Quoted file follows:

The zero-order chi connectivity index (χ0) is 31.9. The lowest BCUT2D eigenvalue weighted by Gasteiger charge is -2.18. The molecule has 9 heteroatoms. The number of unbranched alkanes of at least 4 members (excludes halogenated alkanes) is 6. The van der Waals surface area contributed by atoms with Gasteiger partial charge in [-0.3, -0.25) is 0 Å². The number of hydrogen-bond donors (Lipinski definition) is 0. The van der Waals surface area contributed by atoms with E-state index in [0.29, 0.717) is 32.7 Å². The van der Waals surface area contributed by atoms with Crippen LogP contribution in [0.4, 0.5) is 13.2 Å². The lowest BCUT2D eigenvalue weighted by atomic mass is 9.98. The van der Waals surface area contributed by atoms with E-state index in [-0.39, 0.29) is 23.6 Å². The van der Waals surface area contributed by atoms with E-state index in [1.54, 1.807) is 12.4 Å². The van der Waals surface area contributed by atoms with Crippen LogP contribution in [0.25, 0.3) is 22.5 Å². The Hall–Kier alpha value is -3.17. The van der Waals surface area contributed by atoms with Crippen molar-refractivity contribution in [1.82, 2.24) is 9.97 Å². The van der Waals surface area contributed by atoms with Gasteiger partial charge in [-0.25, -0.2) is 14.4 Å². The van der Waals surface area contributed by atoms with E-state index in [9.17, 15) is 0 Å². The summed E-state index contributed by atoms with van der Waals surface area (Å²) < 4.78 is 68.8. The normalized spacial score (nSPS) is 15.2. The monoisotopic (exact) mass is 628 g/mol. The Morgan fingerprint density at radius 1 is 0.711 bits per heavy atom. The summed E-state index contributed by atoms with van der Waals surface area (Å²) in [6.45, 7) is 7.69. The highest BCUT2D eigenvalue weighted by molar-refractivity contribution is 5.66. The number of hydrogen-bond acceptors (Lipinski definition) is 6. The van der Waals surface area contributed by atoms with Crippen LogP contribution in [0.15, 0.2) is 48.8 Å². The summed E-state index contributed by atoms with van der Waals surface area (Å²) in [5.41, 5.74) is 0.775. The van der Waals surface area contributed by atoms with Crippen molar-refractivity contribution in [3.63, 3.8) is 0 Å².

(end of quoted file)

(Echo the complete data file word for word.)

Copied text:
The zero-order chi connectivity index (χ0) is 31.9. The lowest BCUT2D eigenvalue weighted by Gasteiger charge is -2.18. The molecule has 9 heteroatoms. The number of unbranched alkanes of at least 4 members (excludes halogenated alkanes) is 6. The van der Waals surface area contributed by atoms with Gasteiger partial charge in [-0.3, -0.25) is 0 Å². The number of hydrogen-bond donors (Lipinski definition) is 0. The van der Waals surface area contributed by atoms with E-state index in [0.29, 0.717) is 32.7 Å². The van der Waals surface area contributed by atoms with Crippen LogP contribution in [0.4, 0.5) is 13.2 Å². The lowest BCUT2D eigenvalue weighted by atomic mass is 9.98. The van der Waals surface area contributed by atoms with E-state index in [-0.39, 0.29) is 23.6 Å². The van der Waals surface area contributed by atoms with E-state index in [1.54, 1.807) is 12.4 Å². The van der Waals surface area contributed by atoms with Crippen LogP contribution in [0.25, 0.3) is 22.5 Å². The Hall–Kier alpha value is -3.17. The van der Waals surface area contributed by atoms with Crippen molar-refractivity contribution in [1.82, 2.24) is 9.97 Å². The van der Waals surface area contributed by atoms with Gasteiger partial charge in [-0.25, -0.2) is 14.4 Å². The van der Waals surface area contributed by atoms with E-state index in [9.17, 15) is 0 Å². The summed E-state index contributed by atoms with van der Waals surface area (Å²) < 4.78 is 68.8. The normalized spacial score (nSPS) is 15.2. The monoisotopic (exact) mass is 628 g/mol. The Morgan fingerprint density at radius 1 is 0.711 bits per heavy atom. The summed E-state index contributed by atoms with van der Waals surface area (Å²) in [6.45, 7) is 7.69. The highest BCUT2D eigenvalue weighted by molar-refractivity contribution is 5.66. The number of hydrogen-bond acceptors (Lipinski definition) is 6. The van der Waals surface area contributed by atoms with Crippen LogP contribution in [0.15, 0.2) is 48.8 Å². The summed E-state index contributed by atoms with van der Waals surface area (Å²) in [5.41, 5.74) is 0.775. The van der Waals surface area contributed by atoms with Crippen molar-refractivity contribution in [3.63, 3.8) is 0 Å².